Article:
Meera - And now you mentioned also that the gas concentrations are controlled, so which gases are controlled? And what effect can this have on the embryo growth?

Alison - All gases are controlled. We need to make sure, first of all, that the carbon dioxide level is accurate. This is because the acidity in fluid is controlled by carbon dioxide. And if we have the wrong concentration of carbon dioxide, the fluid that the embryos are in can become too acid and can harm them. We also need to make sure the oxygen tension is right. In the body, the oxygen concentration might be about 5% whereas, in the air, it's 20%. We really don't know what harm that change would have in culturing embryos. But within an enclosed system we kind, of course, control that precisely and make absolutely sure that we have as near body concentration as possible.

Meera - There must be, I mean, there's obviously a slight exposure to the natural environment between having made these embryos and then implanting into the women but I assume that's a very small gap then and that will be accounted for too.

Alison - Yes, obviously, when the embryo comes out of the incubators for it to finally to go back into the patient, it's got to happen that way. What we do though is we put the embryos into a very fine catheter. The embryologist is sitting next to the patient. It's handed to the doctor or the nurse to put back into the patient and it literally will take a few seconds as it crosses the room. So I don't think that's an area we could do much about.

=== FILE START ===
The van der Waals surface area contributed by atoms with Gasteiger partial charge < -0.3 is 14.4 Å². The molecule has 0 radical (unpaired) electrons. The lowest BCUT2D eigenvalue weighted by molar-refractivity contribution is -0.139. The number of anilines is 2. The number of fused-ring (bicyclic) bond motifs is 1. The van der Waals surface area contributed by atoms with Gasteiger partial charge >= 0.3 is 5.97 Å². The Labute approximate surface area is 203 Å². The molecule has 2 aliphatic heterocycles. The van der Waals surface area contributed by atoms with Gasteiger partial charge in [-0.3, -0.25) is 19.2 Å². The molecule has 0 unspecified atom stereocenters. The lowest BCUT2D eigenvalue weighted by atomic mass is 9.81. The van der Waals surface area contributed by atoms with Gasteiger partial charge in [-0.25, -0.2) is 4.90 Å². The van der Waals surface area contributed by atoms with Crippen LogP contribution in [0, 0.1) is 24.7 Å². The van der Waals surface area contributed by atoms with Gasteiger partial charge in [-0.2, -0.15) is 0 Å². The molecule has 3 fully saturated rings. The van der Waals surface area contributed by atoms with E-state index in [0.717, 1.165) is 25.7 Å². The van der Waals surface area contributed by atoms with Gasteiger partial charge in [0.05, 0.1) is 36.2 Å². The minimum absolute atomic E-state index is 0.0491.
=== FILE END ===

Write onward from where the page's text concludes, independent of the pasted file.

Meera - And so, how much is this technology in use at the moment so, and is it likely to expand and be used in more clinics?

Alison - Well, it's still is very new and ours is the is the first system but there are other units now in Europe as well who are buying and investing in it. I think this is the way it will go because, intuitively, it has to be better. If you had an embryo, your embryo, would you want it to be subjected to the external environment or would you want it to be in an enclosed system where you can control it completely? And any embryologist would say, it has to be theoretically better. It's early days to see the impact on the quality of the embryos and pregnancy rates. We'll publish the data when we've got it completed.

Chris -Alison Murdoch who's from the Newcastle Fertility Centre and she was talking to Meera Senthilingam at the fertility show in London earlier this week.